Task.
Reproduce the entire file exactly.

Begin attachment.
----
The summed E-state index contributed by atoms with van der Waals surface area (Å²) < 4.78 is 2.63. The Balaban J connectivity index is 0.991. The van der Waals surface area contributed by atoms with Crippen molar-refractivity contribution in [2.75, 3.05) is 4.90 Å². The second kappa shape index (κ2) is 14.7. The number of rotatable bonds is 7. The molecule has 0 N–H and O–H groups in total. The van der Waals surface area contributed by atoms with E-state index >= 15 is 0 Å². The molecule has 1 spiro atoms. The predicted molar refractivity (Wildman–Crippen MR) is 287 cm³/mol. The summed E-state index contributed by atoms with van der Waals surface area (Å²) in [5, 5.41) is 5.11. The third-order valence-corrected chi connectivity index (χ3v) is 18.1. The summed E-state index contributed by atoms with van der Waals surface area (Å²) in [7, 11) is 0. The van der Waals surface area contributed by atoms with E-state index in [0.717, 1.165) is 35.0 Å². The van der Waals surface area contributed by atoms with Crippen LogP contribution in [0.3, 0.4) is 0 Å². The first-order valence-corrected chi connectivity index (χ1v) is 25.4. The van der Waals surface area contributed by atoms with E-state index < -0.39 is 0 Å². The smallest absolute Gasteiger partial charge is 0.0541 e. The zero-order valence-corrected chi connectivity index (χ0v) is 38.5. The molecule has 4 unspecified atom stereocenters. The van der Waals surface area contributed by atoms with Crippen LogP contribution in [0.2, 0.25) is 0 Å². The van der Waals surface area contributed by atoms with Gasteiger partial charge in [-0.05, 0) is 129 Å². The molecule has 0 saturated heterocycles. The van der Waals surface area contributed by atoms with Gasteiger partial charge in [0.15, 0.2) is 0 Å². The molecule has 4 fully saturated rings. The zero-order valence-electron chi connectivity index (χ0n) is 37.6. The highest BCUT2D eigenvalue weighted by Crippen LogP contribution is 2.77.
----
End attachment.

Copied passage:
The summed E-state index contributed by atoms with van der Waals surface area (Å²) < 4.78 is 2.63. The Balaban J connectivity index is 0.991. The van der Waals surface area contributed by atoms with Crippen molar-refractivity contribution in [2.75, 3.05) is 4.90 Å². The second kappa shape index (κ2) is 14.7. The number of rotatable bonds is 7. The molecule has 0 N–H and O–H groups in total. The van der Waals surface area contributed by atoms with E-state index >= 15 is 0 Å². The molecule has 1 spiro atoms. The predicted molar refractivity (Wildman–Crippen MR) is 287 cm³/mol. The summed E-state index contributed by atoms with van der Waals surface area (Å²) in [5, 5.41) is 5.11. The third-order valence-corrected chi connectivity index (χ3v) is 18.1. The summed E-state index contributed by atoms with van der Waals surface area (Å²) in [7, 11) is 0. The van der Waals surface area contributed by atoms with E-state index in [0.717, 1.165) is 35.0 Å². The van der Waals surface area contributed by atoms with Crippen LogP contribution in [0.3, 0.4) is 0 Å². The first-order valence-corrected chi connectivity index (χ1v) is 25.4. The van der Waals surface area contributed by atoms with E-state index < -0.39 is 0 Å². The smallest absolute Gasteiger partial charge is 0.0541 e. The zero-order valence-corrected chi connectivity index (χ0v) is 38.5. The molecule has 4 unspecified atom stereocenters. The van der Waals surface area contributed by atoms with Crippen LogP contribution in [0.2, 0.25) is 0 Å². The van der Waals surface area contributed by atoms with Gasteiger partial charge in [-0.05, 0) is 129 Å². The molecule has 0 saturated heterocycles. The van der Waals surface area contributed by atoms with Gasteiger partial charge in [0.15, 0.2) is 0 Å². The molecule has 4 fully saturated rings. The zero-order valence-electron chi connectivity index (χ0n) is 37.6. The highest BCUT2D eigenvalue weighted by Crippen LogP contribution is 2.77.